5542064741
6046995181
6554335852

These incomes are fixed for life. There is no protection against inflation and no option to leave your pension pot to your relatives after you die. Given this backdrop it is not surprising that many people have decided to take their pension savings into their own hands and have a go at getting a bigger bang for their buck.

But just how easy is it to do this?

My view is that it is possible to do better but I wouldn't say it was easy or without risk.

Above is a list of 25 dividend paying shares. Some of them have very high forecast yields with the average yield being 5%. Most of them are expected to maintain or increase their dividend payouts and have paid a dividend of some kind for a long period of time. The exceptions here are Lloyds Banking Group and National Express which have returned to paying dividends after recovering from periods of difficulties.

This list is not a recommended portfolio. High yields are often a sign of a questionable dividend or one that is not expected to grow much. I could make a bear case for many of shares above if I wanted to and could have done so many years ago as well. That said, I do think that many of the above have potentially quite resilient income and dividend streams. This is something that you should research before buying any high yielding share.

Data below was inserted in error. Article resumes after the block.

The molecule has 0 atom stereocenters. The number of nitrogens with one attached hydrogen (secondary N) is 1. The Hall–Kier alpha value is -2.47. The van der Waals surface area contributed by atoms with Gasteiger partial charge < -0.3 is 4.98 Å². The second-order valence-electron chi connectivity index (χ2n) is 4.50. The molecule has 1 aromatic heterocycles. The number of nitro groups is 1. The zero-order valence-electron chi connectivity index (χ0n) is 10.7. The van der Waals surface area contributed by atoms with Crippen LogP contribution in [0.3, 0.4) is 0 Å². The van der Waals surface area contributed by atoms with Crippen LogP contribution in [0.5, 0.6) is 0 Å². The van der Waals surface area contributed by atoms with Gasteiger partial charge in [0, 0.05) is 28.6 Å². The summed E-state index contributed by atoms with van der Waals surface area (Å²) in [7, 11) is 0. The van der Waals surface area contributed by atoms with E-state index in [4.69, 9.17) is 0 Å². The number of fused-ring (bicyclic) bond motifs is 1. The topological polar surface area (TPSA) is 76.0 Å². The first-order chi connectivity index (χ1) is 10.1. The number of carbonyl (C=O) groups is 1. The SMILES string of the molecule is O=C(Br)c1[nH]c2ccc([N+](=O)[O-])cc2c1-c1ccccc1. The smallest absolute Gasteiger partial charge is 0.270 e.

What I wanted to show you is what happens to a portfolio like this if dividends and share prices don't change at all. All that the investor does is reinvest the dividends to buy more shares every year.

Over ten years, the portfolio income on a £100,000 portfolio increases from just over £5,000 to £8,156. This is the power of compound interest and time at work. Even with very modest returns on a portfolio it is possible to compound the value of your savings with remarkable results.

The longer you leave this process to work the better the outcome can be. Warren Buffett has been very upfront that the effect of compound interest over more than 60 years of investing has played no small part in him becoming one of the world's richest men.

This is how I explain investing to my children and friends. Yet many people choose to ignore this powerful force in favour of trying to get rich quickly.

With the current stock market populated with many expensive shares, I think this kind of approach to investing should resonate with some investors who are within ten years or so of retirement and with an eye on their future income requirements. With some research, I think it is possible to find shares that can take some risk away from their savings pots and put them in a good place to getting a decent income stream without handing over their money to an insurance company.